LONDON (Reuters) - Britain’s top equity index stalled on Wednesday, losing steam after hitting its highest level in more than 14 years last week, while supermarket chain WM Morrison fell after a broker downgrade.
The blue-chip FTSE 100 index was down by 0.2 percent, or 10.02 points, at 6,791.98 points in mid-session trading.
WM Morrison was the worst-performing FTSE 100 stock in percentage terms, falling 2.3 percent after Deutsche Bank analysts cut their rating on the company to “sell” from “hold”, mainly on valuation grounds.
Last week the FTSE climbed to 6,894.88 points, which marked its highest level since December 1999, but it has since lost ground.
Traders said the fact that the FTSE had failed to break above the 6,900 point level had induced some investors to go “short” and sell out to book profits on last week’s run-up.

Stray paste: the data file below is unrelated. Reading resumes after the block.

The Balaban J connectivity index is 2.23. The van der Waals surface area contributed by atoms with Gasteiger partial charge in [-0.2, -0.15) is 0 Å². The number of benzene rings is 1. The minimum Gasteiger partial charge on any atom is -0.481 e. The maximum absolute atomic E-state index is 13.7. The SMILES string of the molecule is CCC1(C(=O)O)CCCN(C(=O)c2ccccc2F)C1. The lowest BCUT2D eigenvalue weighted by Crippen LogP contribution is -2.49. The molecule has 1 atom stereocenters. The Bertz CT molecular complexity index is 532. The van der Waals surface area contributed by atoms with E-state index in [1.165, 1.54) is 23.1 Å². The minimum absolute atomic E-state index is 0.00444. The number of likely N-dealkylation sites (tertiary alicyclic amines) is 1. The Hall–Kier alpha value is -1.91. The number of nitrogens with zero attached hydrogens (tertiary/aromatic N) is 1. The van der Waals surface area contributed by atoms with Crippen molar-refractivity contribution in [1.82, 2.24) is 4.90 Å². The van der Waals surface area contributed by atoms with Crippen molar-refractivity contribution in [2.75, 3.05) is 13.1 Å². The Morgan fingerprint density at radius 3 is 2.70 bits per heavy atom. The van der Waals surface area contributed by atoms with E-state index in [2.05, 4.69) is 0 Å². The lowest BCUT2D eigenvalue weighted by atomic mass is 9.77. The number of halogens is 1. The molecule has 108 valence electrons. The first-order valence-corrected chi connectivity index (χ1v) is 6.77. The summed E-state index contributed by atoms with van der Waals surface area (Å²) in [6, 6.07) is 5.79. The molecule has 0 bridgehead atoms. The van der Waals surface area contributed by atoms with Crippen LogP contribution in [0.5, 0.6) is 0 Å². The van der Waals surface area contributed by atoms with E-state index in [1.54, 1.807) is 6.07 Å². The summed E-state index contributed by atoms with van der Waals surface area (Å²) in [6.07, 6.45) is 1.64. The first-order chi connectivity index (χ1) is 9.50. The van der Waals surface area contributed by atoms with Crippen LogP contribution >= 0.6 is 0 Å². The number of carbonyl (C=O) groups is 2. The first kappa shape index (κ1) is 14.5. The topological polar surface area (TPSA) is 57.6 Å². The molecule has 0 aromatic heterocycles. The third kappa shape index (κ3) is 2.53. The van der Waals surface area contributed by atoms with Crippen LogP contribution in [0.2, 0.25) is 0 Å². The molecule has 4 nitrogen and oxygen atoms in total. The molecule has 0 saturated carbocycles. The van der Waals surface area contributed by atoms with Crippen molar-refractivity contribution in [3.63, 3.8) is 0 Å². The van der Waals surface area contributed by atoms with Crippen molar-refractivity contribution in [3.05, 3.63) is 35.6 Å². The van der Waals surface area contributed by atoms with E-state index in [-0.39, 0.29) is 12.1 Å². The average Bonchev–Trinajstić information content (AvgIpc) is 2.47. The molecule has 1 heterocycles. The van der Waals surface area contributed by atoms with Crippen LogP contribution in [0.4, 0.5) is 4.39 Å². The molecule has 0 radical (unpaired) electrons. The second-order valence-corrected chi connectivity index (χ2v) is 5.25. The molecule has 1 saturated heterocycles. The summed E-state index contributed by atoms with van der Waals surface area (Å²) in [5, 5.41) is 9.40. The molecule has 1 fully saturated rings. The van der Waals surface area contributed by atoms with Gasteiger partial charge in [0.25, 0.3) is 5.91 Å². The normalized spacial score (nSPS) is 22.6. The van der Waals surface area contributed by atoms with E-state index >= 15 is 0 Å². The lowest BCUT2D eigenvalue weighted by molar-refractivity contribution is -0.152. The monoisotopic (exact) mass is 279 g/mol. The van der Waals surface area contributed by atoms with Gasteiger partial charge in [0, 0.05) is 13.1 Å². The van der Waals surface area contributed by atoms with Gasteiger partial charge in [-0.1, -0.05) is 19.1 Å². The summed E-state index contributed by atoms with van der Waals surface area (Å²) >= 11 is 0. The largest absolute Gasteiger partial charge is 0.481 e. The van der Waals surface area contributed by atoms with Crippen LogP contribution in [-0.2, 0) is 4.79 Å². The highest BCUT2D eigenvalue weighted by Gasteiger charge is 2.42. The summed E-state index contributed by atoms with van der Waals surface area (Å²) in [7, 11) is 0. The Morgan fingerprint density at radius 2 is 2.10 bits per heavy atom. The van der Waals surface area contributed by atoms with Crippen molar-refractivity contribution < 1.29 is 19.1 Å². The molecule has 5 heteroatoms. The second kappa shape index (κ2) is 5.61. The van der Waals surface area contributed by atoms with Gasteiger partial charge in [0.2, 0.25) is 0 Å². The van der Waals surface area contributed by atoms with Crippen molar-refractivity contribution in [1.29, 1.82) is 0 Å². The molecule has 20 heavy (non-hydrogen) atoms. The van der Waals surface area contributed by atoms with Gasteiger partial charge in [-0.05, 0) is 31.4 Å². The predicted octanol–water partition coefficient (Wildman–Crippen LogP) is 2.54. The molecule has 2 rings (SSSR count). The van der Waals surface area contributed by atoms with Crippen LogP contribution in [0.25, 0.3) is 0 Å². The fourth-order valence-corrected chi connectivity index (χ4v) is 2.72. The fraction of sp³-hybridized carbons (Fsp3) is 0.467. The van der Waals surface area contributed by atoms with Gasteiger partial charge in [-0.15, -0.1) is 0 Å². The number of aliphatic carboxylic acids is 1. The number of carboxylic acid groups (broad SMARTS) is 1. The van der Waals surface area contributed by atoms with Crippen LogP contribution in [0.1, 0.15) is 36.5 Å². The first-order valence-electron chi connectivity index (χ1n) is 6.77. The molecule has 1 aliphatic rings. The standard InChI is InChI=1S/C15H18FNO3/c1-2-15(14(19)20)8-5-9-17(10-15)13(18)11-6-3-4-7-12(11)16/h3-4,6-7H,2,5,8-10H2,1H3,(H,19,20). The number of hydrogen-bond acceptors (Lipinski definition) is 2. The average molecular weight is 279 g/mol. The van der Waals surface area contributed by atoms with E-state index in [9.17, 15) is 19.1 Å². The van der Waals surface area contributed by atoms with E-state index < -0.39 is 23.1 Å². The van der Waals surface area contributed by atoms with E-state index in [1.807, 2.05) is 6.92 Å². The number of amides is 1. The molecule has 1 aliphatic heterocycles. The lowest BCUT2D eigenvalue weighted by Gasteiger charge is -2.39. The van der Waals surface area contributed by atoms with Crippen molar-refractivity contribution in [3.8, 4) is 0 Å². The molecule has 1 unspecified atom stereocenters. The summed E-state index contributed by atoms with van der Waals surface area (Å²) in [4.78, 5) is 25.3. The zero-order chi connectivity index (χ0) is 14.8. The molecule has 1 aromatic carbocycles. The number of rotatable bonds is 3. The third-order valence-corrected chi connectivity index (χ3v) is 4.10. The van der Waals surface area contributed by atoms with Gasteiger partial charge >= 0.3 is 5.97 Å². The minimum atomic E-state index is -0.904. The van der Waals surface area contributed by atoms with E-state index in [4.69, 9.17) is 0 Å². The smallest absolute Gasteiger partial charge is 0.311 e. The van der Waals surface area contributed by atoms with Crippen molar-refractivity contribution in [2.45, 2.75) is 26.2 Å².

“We’re short on the FTSE,” said Darren Easton, director of trading at Logic Investments.
Peel Hunt equity strategist Ian Williams said better corporate results were needed to give the FTSE a fresh leg-up.
The FTSE 100 trades on a 12-month forward price/earnings ratio of 13.8 times, against its 10-year average of 11.7 times, Thomson Reuters Datastream shows.
“It feels like we’re somewhere around fair value – we’re still waiting for this improving earnings to filter through,” said Williams.
additional reporting by Tricia Wright; Editing by Toby Chopra